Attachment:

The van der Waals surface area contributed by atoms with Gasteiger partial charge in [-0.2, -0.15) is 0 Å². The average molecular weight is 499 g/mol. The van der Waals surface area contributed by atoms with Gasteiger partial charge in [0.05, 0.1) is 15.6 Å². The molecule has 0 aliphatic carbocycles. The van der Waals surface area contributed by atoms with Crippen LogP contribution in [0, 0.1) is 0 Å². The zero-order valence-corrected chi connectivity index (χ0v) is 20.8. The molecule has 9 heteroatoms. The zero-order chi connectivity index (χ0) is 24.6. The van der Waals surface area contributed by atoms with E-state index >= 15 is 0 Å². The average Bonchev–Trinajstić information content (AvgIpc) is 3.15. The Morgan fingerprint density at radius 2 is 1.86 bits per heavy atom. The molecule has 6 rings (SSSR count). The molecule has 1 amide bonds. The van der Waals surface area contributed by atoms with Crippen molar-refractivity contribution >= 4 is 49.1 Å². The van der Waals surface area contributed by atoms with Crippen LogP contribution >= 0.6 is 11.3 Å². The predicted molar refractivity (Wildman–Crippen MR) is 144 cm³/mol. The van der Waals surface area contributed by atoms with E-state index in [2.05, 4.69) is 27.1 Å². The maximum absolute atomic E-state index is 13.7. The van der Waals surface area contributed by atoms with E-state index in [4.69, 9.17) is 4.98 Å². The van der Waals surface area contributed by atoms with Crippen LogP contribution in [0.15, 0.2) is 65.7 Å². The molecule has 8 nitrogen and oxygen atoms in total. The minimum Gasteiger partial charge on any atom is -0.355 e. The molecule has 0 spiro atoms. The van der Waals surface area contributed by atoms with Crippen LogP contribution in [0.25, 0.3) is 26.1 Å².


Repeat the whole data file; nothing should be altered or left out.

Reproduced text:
The van der Waals surface area contributed by atoms with Gasteiger partial charge in [-0.2, -0.15) is 0 Å². The average molecular weight is 499 g/mol. The van der Waals surface area contributed by atoms with Gasteiger partial charge in [0.05, 0.1) is 15.6 Å². The molecule has 0 aliphatic carbocycles. The van der Waals surface area contributed by atoms with Crippen LogP contribution in [0, 0.1) is 0 Å². The zero-order valence-corrected chi connectivity index (χ0v) is 20.8. The molecule has 9 heteroatoms. The zero-order chi connectivity index (χ0) is 24.6. The van der Waals surface area contributed by atoms with E-state index >= 15 is 0 Å². The average Bonchev–Trinajstić information content (AvgIpc) is 3.15. The Morgan fingerprint density at radius 2 is 1.86 bits per heavy atom. The molecule has 6 rings (SSSR count). The molecule has 1 amide bonds. The van der Waals surface area contributed by atoms with Crippen molar-refractivity contribution >= 4 is 49.1 Å². The van der Waals surface area contributed by atoms with Crippen LogP contribution >= 0.6 is 11.3 Å². The predicted molar refractivity (Wildman–Crippen MR) is 144 cm³/mol. The van der Waals surface area contributed by atoms with E-state index in [2.05, 4.69) is 27.1 Å². The maximum absolute atomic E-state index is 13.7. The van der Waals surface area contributed by atoms with E-state index in [4.69, 9.17) is 4.98 Å². The van der Waals surface area contributed by atoms with Crippen LogP contribution in [0.15, 0.2) is 65.7 Å². The molecule has 8 nitrogen and oxygen atoms in total. The minimum Gasteiger partial charge on any atom is -0.355 e. The molecule has 0 spiro atoms. The van der Waals surface area contributed by atoms with Crippen LogP contribution in [0.25, 0.3) is 26.1 Å².